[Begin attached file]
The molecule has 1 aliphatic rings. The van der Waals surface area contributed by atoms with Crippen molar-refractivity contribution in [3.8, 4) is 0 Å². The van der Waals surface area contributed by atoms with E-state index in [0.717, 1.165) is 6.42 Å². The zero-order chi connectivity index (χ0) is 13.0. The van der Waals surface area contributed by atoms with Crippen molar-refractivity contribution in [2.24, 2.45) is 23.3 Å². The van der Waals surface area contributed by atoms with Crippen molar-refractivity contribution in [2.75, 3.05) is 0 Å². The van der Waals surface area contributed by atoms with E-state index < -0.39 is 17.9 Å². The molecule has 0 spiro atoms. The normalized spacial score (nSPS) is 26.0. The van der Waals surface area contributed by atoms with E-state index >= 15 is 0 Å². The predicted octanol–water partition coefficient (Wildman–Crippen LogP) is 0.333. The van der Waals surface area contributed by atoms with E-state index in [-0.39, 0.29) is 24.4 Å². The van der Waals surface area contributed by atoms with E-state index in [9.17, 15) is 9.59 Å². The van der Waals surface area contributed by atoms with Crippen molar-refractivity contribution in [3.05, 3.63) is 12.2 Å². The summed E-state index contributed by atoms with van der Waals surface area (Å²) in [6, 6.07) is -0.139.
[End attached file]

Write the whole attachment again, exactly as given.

The molecule has 1 aliphatic rings. The van der Waals surface area contributed by atoms with Crippen molar-refractivity contribution in [3.8, 4) is 0 Å². The van der Waals surface area contributed by atoms with E-state index in [0.717, 1.165) is 6.42 Å². The zero-order chi connectivity index (χ0) is 13.0. The van der Waals surface area contributed by atoms with Crippen molar-refractivity contribution in [2.24, 2.45) is 23.3 Å². The van der Waals surface area contributed by atoms with Crippen molar-refractivity contribution in [2.75, 3.05) is 0 Å². The van der Waals surface area contributed by atoms with E-state index < -0.39 is 17.9 Å². The molecule has 0 spiro atoms. The normalized spacial score (nSPS) is 26.0. The van der Waals surface area contributed by atoms with E-state index >= 15 is 0 Å². The predicted octanol–water partition coefficient (Wildman–Crippen LogP) is 0.333. The van der Waals surface area contributed by atoms with E-state index in [-0.39, 0.29) is 24.4 Å². The van der Waals surface area contributed by atoms with E-state index in [9.17, 15) is 9.59 Å². The van der Waals surface area contributed by atoms with Crippen molar-refractivity contribution in [3.05, 3.63) is 12.2 Å². The summed E-state index contributed by atoms with van der Waals surface area (Å²) in [6, 6.07) is -0.139.